Theoretical results developed for games have been generalized to problems in other settings as well. A prime example is that the lower bound for strategy improvement algorithms for parity games was modified to obtain lower bounds for linear-programming solutions, and recent results show that exploiting structures of Markov decision processes it can be established that several classical rules for linear-programming algorithms solve PSPACE-complete problems.
In the field of control engineering, research on supervisory control of discrete event systems and on formal methods in feedback control has recently emphasized distributed and decentralized control architectures that more accurately capture the physical constraints arising in cyber-physical and networked control systems. In these architectures, a set of controllers, possibly with different run-time information about the system, cooperate as a team in order to achieve a specification (either qualitative or quantitative objective) on the entire system behavior, in the presence of a reactive environment. For instance, costly sensors and actuators, as well as costly communication, lead to challenging synthesis problems, both conceptually (e.g., characterization of the information structure) and computationally (e.g., distributed synthesis of the controllers). Another important consideration is to ensure robustness of the synthesized implementation with respect to classes of disturbances on the controlled system.
Researchers are still trying to establish the precise boundary between decidable and undecidable problems in this research domain. It is known that synthesis for both safety and a form of liveness termed non-blockingness, well-understood in a centralized-information setting, becomes undecidable in a decentralized-information setting. But the decidability of special classes of this problem is still an open issue. Establishing concrete bridges between the theory of partial-observation games and such decentralized/distributed control problems for discrete abstractions of cyber-physical systems is an important research issue, both in terms of answering open undecidability questions and in terms of developing efficient synthesis procedures for decidable problems. Similarly, problems of intrusion by malicious agents into control architectures (e.g., taking over actuators or sensors) also lead to new classes of problems where the theory of games with quantitative objectives can be leveraged.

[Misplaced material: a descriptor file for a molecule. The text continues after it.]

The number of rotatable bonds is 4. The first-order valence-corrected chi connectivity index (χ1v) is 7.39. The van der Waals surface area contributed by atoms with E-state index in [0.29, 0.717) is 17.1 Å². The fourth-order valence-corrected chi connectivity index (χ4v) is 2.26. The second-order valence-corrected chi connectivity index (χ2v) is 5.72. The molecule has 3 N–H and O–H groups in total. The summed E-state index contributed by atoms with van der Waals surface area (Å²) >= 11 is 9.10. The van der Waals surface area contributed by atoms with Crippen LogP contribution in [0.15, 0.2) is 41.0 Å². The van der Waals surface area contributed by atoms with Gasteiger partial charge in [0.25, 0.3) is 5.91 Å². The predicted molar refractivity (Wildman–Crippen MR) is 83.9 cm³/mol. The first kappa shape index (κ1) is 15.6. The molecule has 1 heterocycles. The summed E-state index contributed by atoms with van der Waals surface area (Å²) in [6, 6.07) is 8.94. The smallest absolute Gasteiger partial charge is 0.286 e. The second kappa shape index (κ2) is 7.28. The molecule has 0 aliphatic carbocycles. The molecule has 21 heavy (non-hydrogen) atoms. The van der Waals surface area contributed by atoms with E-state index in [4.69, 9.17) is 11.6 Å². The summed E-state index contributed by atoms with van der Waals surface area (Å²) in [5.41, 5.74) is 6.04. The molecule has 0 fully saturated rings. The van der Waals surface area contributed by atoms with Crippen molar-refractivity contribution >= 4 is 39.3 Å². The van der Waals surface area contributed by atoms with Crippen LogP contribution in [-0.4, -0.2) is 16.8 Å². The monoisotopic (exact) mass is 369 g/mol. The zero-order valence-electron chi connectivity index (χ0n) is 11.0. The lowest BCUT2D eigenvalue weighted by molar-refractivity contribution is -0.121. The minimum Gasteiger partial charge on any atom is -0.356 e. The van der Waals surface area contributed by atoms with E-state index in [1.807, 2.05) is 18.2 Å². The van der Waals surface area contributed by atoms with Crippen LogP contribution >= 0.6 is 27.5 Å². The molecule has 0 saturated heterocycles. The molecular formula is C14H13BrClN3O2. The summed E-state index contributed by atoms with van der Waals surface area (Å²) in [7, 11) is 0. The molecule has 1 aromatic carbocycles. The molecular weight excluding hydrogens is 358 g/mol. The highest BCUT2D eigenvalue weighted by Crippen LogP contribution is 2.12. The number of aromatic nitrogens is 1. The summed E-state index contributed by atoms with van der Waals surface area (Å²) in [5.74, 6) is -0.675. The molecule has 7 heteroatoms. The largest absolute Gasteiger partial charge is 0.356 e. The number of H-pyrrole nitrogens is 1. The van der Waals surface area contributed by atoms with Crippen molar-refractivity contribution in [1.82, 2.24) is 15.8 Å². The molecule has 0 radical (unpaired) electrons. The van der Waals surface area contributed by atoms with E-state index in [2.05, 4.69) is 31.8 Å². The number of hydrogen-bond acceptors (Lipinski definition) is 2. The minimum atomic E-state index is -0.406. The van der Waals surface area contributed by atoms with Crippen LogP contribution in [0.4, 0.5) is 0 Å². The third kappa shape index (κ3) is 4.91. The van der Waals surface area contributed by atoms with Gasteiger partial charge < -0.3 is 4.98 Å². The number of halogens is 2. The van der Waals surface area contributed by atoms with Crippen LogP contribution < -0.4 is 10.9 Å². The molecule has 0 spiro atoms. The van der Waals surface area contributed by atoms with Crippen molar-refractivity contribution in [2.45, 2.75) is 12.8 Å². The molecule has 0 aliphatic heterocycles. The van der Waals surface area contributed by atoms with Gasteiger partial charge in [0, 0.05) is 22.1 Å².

Recently-developed synthesis techniques for "correct-by-construction" controllers in engineering systems have exploited game formulations between the set of controllers on the one hand and the system/environment on the other hand. Related approaches have considered synthesis of the "complete" controller implementation from a "partial" implementation and a sample set of desired behaviors in the reactive environment under consideration.
- Nathalie Bertrand (INRIA Rennes - Bretagne Atlantique, FR) [dblp]
- Dietmar Berwanger (ENS - Cachan, FR) [dblp]
- Patricia Bouyer-Decitre (CNRS, FR) [dblp]
- Romain Brenguier (Free University of Brussels, BE) [dblp]
- Benedikt Brütsch (RWTH Aachen, DE) [dblp]
- Véronique Bruyère (University of Mons, BE) [dblp]
- Krishnendu Chatterjee (IST Austria - Klosterneuburg, AT) [dblp]
- Laurent Doyen (ENS - Cachan, FR) [dblp]
- Rüdiger Ehlers (Universität Bremen, DE) [dblp]
- John Fearnley (University of Liverpool, GB) [dblp]
- Gilles Geeraerts (Free University of Brussels, BE) [dblp]
- Hugo Gimbert (University of Bordeaux, FR) [dblp]
- Alessandro Giua (University of Aix-Marseille, FR & University of Cagliari, IT) [dblp]
- Axel Haddad (Free University of Brussels, BE) [dblp]
- Thomas Anton Henzinger (IST Austria - Klosterneuburg, AT) [dblp]
- Rasmus Ibsen-Jensen (IST Austria - Klosterneuburg, AT) [dblp]
- Barbara Jobstmann (EPFL Lausanne, CH) [dblp]
- Jan Krcal (Universität des Saarlandes, DE) [dblp]
- Jan Kretinsky (IST Austria - Klosterneuburg, AT) [dblp]
- Stéphane Lafortune (University of Michigan - Ann Arbor, US) [dblp]
- Kim Guldstrand Larsen (Aalborg University, DK) [dblp]
- Simon B. Laursen (Aalborg University, DK) [dblp]
- Christof Löding (RWTH Aachen, DE) [dblp]
- Nicolas Markey (ENS - Cachan, FR) [dblp]
- Peter Bro Miltersen (Aarhus University, DK) [dblp]
- Benjamin Monmege (Free University of Brussels, BE) [dblp]
- Necmiye Ozay (University of Michigan - Ann Arbor, US) [dblp]
- Nicolas Perrin (UPMC - Paris, FR) [dblp]
- Sophie Pinchinat (IRISA - Rennes, FR) [dblp]
- Mickael Randour (ENS - Cachan, FR) [dblp]
- Jean-Francois Raskin (Free University of Brussels, BE) [dblp]
- Dorsa Sadigh (University of California - Berkeley, US) [dblp]
- Ocan Sankur (Free University of Brussels, BE) [dblp]
- Sven Schewe (University of Liverpool, GB) [dblp]
- Anne-Kathrin Schmuck (TU Berlin, DE) [dblp]
- Armando Solar-Lezama (MIT - Cambridge, US) [dblp]
- Jiri Srba (Aalborg University, DK) [dblp]
- John G. Thistle (University of Waterloo, CA) [dblp]
- Wolfgang Thomas (RWTH Aachen, DE) [dblp]
- Ufuk Topcu (University of Pennsylvania, US) [dblp]
- Stavros Tripakis (University of California - Berkeley, US) [dblp]
- Martin Zimmermann (Universität des Saarlandes, DE) [dblp]
- verification / logic
- Automata theory
- infinite games
- multi-player games
- non-zero-sum games
- discrete event systems
- control engineering